Bleeding heart is a good label for me right now; my heart certainly feels like it’s been bleeding for a while. Actually, it feels like it’s hemorrhaging so much I’m leaking red out my eyes and mouth and leaving a trail wherever I linger. I don’t know how to stop it. I try ignoring it but then I slip in the unexpected puddles. I try staunching it with prayers and spells and good deeds but they soak through too quickly. There’s no change I could effect in the world big enough to fill this hole so I just keep bleeding and bleeding and bleeding. Is there a source to this fount? Will I ever run out? Or will I just keep overflowing with sorrow?
Sometimes history’s repetitions are comforting, the knowledge that others have come before to fight this fight, to suffer this suffering, to stand with arms linked until the tanks or the tear gas or the water cannons mow them down. Sometimes it is enough to know this moment’s horrors aren’t unique, that we will never be the first to want these things and can never be the last to die before they are won. Sometimes being able to stand back and watch the great wheel turn, turn, turn through all of humanity’s existence offers the necessary perspective, the needed distance to see the wisdom of the larger picture.
And sometimes the wheel’s inevitable turning crushes us beneath its rim, presses us into the mud to join the bodies of those who came before. Sometimes knowing the wheel spins in place, ever turning and yet going nowhere, is a cruelty we cannot bear. Sometimes fighting the same old fights, suffering the same old sufferings, facing the same old tanks and bigots and bullets is just too much, and we wonder if there’s any point when those who come after us will face these things as well. Maybe we haven’t figured out how to learn from history yet – or maybe as long as the wheel spins in place, we can’t help but repeat the past.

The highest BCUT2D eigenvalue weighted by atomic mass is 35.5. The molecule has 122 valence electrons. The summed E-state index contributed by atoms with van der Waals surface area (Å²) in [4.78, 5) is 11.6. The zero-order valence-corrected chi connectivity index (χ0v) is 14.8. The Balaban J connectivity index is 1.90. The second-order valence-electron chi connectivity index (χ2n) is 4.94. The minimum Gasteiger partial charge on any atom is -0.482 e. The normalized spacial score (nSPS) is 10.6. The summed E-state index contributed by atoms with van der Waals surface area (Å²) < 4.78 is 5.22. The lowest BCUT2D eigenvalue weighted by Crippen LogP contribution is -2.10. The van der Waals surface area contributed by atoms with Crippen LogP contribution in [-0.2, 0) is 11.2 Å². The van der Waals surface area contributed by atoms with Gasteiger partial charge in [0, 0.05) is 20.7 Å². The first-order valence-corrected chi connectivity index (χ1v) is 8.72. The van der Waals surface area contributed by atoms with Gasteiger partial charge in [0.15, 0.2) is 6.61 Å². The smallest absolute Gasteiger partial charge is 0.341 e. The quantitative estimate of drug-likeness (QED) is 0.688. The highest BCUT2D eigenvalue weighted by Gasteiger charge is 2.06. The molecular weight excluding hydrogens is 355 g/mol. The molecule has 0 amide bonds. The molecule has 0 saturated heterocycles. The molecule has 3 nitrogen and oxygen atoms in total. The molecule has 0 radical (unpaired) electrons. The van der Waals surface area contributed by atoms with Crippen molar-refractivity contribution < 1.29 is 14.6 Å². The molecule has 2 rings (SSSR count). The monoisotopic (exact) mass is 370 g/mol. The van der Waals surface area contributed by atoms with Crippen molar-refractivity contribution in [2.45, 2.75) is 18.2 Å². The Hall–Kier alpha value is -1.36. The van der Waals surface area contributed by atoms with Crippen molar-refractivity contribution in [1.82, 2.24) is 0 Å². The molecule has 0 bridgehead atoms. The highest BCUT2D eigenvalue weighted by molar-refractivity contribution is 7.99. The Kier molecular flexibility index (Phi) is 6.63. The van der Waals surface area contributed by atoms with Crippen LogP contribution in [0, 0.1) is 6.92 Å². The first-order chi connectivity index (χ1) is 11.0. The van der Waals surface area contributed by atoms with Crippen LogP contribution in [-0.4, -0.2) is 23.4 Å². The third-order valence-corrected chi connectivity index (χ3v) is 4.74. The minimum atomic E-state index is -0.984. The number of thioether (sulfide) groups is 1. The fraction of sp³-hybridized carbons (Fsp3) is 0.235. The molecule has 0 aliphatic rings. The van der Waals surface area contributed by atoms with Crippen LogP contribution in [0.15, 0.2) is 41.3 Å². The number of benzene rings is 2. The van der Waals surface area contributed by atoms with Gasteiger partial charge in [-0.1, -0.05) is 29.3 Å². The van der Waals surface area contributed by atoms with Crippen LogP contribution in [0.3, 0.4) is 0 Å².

I remember taking refuge in a hotel bathroom in Switzerland because hearing on TV about a man who dressed up as a cop to murder children in Norway made me want to sob.
I remember feeling sick to my stomach in a Red Cross office as I learned about a man who had shot up an elementary school in Connecticut, killing adults and children alike.
And now I’ll remember laying in bed on a quiet Sunday morning, reading about a man who killed fifty people in a queer nightclub in Florida and wishing it was all a dream. I’ll remember rolling over to place my head on my girlfriend’s chest, wondering if there will come a time when I no longer hear her beautiful heartbeat; wondering if someone will shatter my family the way so many others have been shattered in the blink of an eye.